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Subject: Re: [boost] Final benchmark graphs for Colony vs std:: containers now available
From: Soul Studios (matt_at_[hidden])
Date: 2016-05-03 20:07:18

> Downloading a zip is a higher barrier of entry than what is usually
> expected. It would help the feedback if the source code would be browsable
> online. Boost uses github and other libraries being submitted do as well
> but that is not the only alternative. This would probably increase the
> amount of feedback.

You said you were concerned about people's ability to replicate the
tests. I pointed out they have that ability. I don't consider a zip file
a barrier but I accept it may be easier for some people.

> The text just says that N elements are inserted into a container. Is the
> container empty before the insertion? If not, how many elements does it
> have? Is it the same number of elements for all N?

You say you've read the source code, so I take it you're using this as a
way of pointing out what you think is necessary to be communicated, and
that's fine. But for the record we are starting with empty containers
and inserting singly on the fly. This replicates typical game engine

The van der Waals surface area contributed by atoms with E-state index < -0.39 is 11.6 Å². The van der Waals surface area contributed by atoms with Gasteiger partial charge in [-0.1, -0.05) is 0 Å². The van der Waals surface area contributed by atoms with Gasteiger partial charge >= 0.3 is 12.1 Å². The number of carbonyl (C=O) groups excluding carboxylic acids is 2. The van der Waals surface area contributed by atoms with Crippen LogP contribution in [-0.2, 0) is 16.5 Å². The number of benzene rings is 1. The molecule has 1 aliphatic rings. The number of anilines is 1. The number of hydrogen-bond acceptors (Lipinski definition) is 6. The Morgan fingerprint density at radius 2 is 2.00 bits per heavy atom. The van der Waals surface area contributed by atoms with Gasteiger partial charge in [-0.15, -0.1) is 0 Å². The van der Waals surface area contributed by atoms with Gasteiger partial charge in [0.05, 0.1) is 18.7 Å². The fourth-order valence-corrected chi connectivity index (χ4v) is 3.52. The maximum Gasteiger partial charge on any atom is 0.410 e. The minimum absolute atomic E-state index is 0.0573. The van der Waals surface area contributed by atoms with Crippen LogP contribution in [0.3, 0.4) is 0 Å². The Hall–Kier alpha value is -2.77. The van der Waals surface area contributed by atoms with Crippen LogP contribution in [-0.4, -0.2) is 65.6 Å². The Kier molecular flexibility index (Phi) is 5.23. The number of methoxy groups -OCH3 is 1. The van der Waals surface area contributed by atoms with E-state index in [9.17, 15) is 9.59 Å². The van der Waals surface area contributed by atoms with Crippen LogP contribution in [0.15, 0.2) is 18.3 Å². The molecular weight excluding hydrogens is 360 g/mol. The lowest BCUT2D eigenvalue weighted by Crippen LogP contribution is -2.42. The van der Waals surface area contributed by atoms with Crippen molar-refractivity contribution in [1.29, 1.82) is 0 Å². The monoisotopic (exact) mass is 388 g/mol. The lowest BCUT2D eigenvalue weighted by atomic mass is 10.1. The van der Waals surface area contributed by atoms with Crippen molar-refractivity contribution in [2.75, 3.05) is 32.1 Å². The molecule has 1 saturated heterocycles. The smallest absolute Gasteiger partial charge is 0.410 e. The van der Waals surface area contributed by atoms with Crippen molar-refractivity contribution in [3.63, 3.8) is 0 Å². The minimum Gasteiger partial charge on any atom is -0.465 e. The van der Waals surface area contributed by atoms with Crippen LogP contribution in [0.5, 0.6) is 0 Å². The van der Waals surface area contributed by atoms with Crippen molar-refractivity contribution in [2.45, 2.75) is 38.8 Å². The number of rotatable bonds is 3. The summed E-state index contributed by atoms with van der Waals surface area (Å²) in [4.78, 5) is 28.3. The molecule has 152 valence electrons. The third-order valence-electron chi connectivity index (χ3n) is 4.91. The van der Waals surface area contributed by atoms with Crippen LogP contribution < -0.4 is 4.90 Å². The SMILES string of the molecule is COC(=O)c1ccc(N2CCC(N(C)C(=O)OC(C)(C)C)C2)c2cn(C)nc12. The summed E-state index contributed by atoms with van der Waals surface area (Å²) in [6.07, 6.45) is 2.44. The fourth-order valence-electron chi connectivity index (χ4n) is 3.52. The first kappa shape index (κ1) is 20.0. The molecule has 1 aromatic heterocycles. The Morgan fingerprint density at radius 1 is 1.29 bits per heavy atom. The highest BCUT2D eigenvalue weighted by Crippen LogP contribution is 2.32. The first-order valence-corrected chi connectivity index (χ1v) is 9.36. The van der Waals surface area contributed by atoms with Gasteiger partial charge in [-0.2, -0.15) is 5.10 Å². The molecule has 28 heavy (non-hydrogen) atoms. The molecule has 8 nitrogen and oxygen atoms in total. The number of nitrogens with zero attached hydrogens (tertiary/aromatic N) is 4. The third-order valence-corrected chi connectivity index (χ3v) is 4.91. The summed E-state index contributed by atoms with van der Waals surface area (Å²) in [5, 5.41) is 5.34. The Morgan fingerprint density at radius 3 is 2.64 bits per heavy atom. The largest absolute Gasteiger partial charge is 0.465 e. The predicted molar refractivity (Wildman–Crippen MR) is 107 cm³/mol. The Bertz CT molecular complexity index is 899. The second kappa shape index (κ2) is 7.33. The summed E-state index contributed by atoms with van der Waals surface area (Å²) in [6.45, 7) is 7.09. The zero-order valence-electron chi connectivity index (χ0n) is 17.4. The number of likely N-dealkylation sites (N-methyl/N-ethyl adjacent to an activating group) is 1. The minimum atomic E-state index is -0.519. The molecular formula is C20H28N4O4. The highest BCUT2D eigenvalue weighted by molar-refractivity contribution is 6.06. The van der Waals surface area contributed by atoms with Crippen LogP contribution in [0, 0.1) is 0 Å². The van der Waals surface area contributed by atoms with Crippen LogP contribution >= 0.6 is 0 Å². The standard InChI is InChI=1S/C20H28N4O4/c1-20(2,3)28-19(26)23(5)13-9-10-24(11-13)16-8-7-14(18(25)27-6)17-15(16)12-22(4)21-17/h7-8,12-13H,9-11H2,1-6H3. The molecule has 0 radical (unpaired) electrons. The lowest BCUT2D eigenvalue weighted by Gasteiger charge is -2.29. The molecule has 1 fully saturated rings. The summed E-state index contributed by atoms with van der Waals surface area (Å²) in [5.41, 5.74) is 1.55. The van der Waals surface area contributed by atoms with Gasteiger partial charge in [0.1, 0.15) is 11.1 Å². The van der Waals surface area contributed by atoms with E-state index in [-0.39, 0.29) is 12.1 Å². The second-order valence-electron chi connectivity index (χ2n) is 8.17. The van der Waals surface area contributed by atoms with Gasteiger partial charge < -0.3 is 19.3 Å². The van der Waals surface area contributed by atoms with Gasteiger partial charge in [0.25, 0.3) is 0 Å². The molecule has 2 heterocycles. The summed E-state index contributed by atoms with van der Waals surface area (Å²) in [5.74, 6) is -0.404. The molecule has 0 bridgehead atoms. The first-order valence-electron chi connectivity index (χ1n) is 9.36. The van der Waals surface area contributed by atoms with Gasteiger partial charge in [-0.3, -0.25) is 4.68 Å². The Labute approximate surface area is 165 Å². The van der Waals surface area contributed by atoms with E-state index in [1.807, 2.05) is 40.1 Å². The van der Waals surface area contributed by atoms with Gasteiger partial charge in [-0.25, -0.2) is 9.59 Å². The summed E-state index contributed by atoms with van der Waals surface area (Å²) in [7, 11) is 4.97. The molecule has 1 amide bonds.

code and the scenario which colony is made for, described throughout the
benchmarks as fast insertion/erasure in realtime without invalidating
Single insertion is also the only insertion criteria for any insertion
benchmark I've seen, so I personally feel it's a logical leap to say it
needs a large amount of explanation, but I accept that you feel that
should be made more clear.

>> Regards insertion, it is all the fastest method available to that class,
> No, it is not. From the source code it looks like you use push_back for
> vector when inserting a range of N elements at the end instead of
> vector::insert(end, N, T()) or vector::insert(end, begin, end). This is why
> I would like to see a table in the text indicating which method it is used
> because this is relevant performance-wise.

That doesn't typically replicate game engine code, as it assumes you
know the number of elements in advance and have all data in advance, in
which case, all the AAA dev's I have talked to or listened to have said,
if you know the size in advance, and already have all the data, you
would use an C-style array for performance/vectorizing/compatibility
reasons. Watch the SG14's and mike acton's cppcon talks for more info.

> Since the text is omitting relevant details to me as a reader it feels like
> it is trying to hide something.

I don't feel this is a polite or appropriate thing to say. There is a
lot of information and a LOT of writing in between those benchmarks, I'm
sorry that it doesn't include the Specific information you are
interested in, but that's not a reason to go making assumptions.

> You haven't answered my question about erasure, but from the source code it
> seems that the benchmarking code is erasing single elements of a vector and
> a deque which is N^2 and something nobody would do in a real